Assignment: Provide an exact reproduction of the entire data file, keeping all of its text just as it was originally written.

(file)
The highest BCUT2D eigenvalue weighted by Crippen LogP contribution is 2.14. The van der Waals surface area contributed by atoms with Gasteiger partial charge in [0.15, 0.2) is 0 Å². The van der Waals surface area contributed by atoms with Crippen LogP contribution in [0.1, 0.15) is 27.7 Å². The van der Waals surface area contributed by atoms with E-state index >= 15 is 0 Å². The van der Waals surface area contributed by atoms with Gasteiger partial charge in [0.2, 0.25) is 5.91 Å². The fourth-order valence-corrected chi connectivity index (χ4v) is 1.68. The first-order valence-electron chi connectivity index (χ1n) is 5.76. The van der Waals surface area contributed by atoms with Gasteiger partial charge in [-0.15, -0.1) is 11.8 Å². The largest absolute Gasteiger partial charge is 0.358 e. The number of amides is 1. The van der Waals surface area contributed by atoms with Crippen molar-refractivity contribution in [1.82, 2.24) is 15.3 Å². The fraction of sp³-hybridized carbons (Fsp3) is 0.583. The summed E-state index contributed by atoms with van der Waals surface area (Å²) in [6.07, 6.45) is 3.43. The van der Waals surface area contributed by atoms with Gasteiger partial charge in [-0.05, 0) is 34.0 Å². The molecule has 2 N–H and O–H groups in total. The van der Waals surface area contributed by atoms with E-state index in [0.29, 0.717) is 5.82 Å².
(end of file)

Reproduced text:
The highest BCUT2D eigenvalue weighted by Crippen LogP contribution is 2.14. The van der Waals surface area contributed by atoms with Gasteiger partial charge in [0.15, 0.2) is 0 Å². The van der Waals surface area contributed by atoms with Crippen LogP contribution in [0.1, 0.15) is 27.7 Å². The van der Waals surface area contributed by atoms with E-state index >= 15 is 0 Å². The van der Waals surface area contributed by atoms with Gasteiger partial charge in [0.2, 0.25) is 5.91 Å². The fourth-order valence-corrected chi connectivity index (χ4v) is 1.68. The first-order valence-electron chi connectivity index (χ1n) is 5.76. The van der Waals surface area contributed by atoms with Gasteiger partial charge in [-0.15, -0.1) is 11.8 Å². The largest absolute Gasteiger partial charge is 0.358 e. The number of amides is 1. The van der Waals surface area contributed by atoms with Crippen molar-refractivity contribution in [1.82, 2.24) is 15.3 Å². The fraction of sp³-hybridized carbons (Fsp3) is 0.583. The summed E-state index contributed by atoms with van der Waals surface area (Å²) in [6.07, 6.45) is 3.43. The van der Waals surface area contributed by atoms with Gasteiger partial charge in [-0.05, 0) is 34.0 Å². The molecule has 2 N–H and O–H groups in total. The van der Waals surface area contributed by atoms with E-state index in [0.29, 0.717) is 5.82 Å².